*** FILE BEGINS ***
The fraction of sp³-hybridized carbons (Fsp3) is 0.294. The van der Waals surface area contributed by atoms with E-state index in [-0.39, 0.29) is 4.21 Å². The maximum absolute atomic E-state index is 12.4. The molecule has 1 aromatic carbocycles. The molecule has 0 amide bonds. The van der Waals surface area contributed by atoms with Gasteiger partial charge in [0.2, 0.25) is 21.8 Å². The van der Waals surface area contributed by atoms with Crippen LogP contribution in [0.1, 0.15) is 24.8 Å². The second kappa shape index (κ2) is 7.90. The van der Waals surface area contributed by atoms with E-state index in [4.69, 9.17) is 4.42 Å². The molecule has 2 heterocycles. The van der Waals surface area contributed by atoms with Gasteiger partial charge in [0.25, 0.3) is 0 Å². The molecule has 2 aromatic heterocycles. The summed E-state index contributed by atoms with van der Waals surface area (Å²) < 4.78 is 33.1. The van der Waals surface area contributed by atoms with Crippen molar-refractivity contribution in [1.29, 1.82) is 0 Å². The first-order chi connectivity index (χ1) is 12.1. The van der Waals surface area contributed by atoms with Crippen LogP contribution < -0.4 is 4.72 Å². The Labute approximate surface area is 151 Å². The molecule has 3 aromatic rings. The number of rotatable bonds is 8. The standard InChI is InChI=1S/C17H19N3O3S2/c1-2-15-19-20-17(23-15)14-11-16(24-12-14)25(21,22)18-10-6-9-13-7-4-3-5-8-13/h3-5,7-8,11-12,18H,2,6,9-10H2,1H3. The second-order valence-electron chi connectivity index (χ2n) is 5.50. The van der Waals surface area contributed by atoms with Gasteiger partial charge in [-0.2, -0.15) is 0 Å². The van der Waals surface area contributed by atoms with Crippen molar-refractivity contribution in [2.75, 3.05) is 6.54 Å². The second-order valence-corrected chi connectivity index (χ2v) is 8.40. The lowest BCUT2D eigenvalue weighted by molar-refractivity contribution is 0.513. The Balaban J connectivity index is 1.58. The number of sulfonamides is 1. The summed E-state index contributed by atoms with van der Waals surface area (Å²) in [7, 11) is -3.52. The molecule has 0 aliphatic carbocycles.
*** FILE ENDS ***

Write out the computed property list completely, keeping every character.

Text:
The fraction of sp³-hybridized carbons (Fsp3) is 0.294. The van der Waals surface area contributed by atoms with E-state index in [-0.39, 0.29) is 4.21 Å². The maximum absolute atomic E-state index is 12.4. The molecule has 1 aromatic carbocycles. The molecule has 0 amide bonds. The van der Waals surface area contributed by atoms with Gasteiger partial charge in [0.2, 0.25) is 21.8 Å². The van der Waals surface area contributed by atoms with Crippen LogP contribution in [0.1, 0.15) is 24.8 Å². The second kappa shape index (κ2) is 7.90. The van der Waals surface area contributed by atoms with E-state index in [4.69, 9.17) is 4.42 Å². The molecule has 2 heterocycles. The van der Waals surface area contributed by atoms with Gasteiger partial charge in [0.25, 0.3) is 0 Å². The molecule has 2 aromatic heterocycles. The summed E-state index contributed by atoms with van der Waals surface area (Å²) < 4.78 is 33.1. The van der Waals surface area contributed by atoms with Crippen molar-refractivity contribution in [1.29, 1.82) is 0 Å². The first-order chi connectivity index (χ1) is 12.1. The van der Waals surface area contributed by atoms with Crippen LogP contribution < -0.4 is 4.72 Å². The Labute approximate surface area is 151 Å². The molecule has 3 aromatic rings. The number of rotatable bonds is 8. The standard InChI is InChI=1S/C17H19N3O3S2/c1-2-15-19-20-17(23-15)14-11-16(24-12-14)25(21,22)18-10-6-9-13-7-4-3-5-8-13/h3-5,7-8,11-12,18H,2,6,9-10H2,1H3. The second-order valence-electron chi connectivity index (χ2n) is 5.50. The van der Waals surface area contributed by atoms with Gasteiger partial charge in [-0.2, -0.15) is 0 Å². The van der Waals surface area contributed by atoms with Crippen molar-refractivity contribution in [2.75, 3.05) is 6.54 Å². The second-order valence-corrected chi connectivity index (χ2v) is 8.40. The lowest BCUT2D eigenvalue weighted by molar-refractivity contribution is 0.513. The Balaban J connectivity index is 1.58. The number of sulfonamides is 1. The summed E-state index contributed by atoms with van der Waals surface area (Å²) in [7, 11) is -3.52. The molecule has 0 aliphatic carbocycles.